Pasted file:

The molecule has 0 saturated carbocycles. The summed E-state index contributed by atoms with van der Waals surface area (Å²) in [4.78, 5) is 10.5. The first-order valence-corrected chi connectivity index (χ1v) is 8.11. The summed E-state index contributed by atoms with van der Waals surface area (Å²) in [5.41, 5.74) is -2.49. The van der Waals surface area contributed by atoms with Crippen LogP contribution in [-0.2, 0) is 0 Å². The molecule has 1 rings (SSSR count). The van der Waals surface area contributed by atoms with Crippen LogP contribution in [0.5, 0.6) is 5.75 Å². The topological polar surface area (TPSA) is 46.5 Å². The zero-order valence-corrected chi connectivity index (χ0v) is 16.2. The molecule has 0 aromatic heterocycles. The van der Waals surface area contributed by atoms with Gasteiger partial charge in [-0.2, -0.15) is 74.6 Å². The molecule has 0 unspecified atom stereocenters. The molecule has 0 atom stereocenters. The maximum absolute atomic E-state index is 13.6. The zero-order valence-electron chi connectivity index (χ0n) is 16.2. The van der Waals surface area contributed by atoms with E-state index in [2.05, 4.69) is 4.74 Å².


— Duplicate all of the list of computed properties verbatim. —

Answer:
The molecule has 0 saturated carbocycles. The summed E-state index contributed by atoms with van der Waals surface area (Å²) in [4.78, 5) is 10.5. The first-order valence-corrected chi connectivity index (χ1v) is 8.11. The summed E-state index contributed by atoms with van der Waals surface area (Å²) in [5.41, 5.74) is -2.49. The van der Waals surface area contributed by atoms with Crippen LogP contribution in [-0.2, 0) is 0 Å². The molecule has 1 rings (SSSR count). The van der Waals surface area contributed by atoms with Crippen LogP contribution in [0.5, 0.6) is 5.75 Å². The topological polar surface area (TPSA) is 46.5 Å². The zero-order valence-corrected chi connectivity index (χ0v) is 16.2. The molecule has 0 aromatic heterocycles. The van der Waals surface area contributed by atoms with Gasteiger partial charge in [-0.2, -0.15) is 74.6 Å². The molecule has 0 unspecified atom stereocenters. The molecule has 0 atom stereocenters. The maximum absolute atomic E-state index is 13.6. The zero-order valence-electron chi connectivity index (χ0n) is 16.2. The van der Waals surface area contributed by atoms with E-state index in [2.05, 4.69) is 4.74 Å².